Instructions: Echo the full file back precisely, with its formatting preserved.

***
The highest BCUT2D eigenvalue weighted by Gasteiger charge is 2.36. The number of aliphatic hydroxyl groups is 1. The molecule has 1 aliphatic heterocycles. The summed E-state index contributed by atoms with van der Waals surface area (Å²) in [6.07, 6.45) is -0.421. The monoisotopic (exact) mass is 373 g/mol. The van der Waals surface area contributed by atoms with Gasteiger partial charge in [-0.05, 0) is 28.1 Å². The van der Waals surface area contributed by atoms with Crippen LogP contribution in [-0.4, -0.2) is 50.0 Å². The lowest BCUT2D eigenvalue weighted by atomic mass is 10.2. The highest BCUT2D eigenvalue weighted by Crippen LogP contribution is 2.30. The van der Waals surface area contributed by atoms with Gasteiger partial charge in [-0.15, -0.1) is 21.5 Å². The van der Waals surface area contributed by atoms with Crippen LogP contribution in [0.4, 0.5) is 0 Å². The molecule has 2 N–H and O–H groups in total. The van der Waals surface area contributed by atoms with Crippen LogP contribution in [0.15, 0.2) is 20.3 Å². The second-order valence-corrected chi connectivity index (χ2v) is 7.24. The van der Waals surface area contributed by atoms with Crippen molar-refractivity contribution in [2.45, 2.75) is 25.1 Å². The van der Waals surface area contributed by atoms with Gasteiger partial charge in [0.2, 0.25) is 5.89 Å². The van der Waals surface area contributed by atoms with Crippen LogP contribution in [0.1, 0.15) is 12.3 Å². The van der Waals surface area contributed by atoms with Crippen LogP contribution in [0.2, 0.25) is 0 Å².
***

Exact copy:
The highest BCUT2D eigenvalue weighted by Gasteiger charge is 2.36. The number of aliphatic hydroxyl groups is 1. The molecule has 1 aliphatic heterocycles. The summed E-state index contributed by atoms with van der Waals surface area (Å²) in [6.07, 6.45) is -0.421. The monoisotopic (exact) mass is 373 g/mol. The van der Waals surface area contributed by atoms with Gasteiger partial charge in [-0.05, 0) is 28.1 Å². The van der Waals surface area contributed by atoms with Crippen LogP contribution in [-0.4, -0.2) is 50.0 Å². The lowest BCUT2D eigenvalue weighted by atomic mass is 10.2. The highest BCUT2D eigenvalue weighted by Crippen LogP contribution is 2.30. The van der Waals surface area contributed by atoms with Gasteiger partial charge in [-0.15, -0.1) is 21.5 Å². The van der Waals surface area contributed by atoms with Crippen LogP contribution in [0.4, 0.5) is 0 Å². The molecule has 2 N–H and O–H groups in total. The van der Waals surface area contributed by atoms with Crippen LogP contribution in [0.15, 0.2) is 20.3 Å². The second-order valence-corrected chi connectivity index (χ2v) is 7.24. The van der Waals surface area contributed by atoms with Crippen molar-refractivity contribution in [2.45, 2.75) is 25.1 Å². The van der Waals surface area contributed by atoms with Gasteiger partial charge in [0.2, 0.25) is 5.89 Å². The van der Waals surface area contributed by atoms with Crippen LogP contribution in [0.1, 0.15) is 12.3 Å². The van der Waals surface area contributed by atoms with Crippen LogP contribution in [0.2, 0.25) is 0 Å².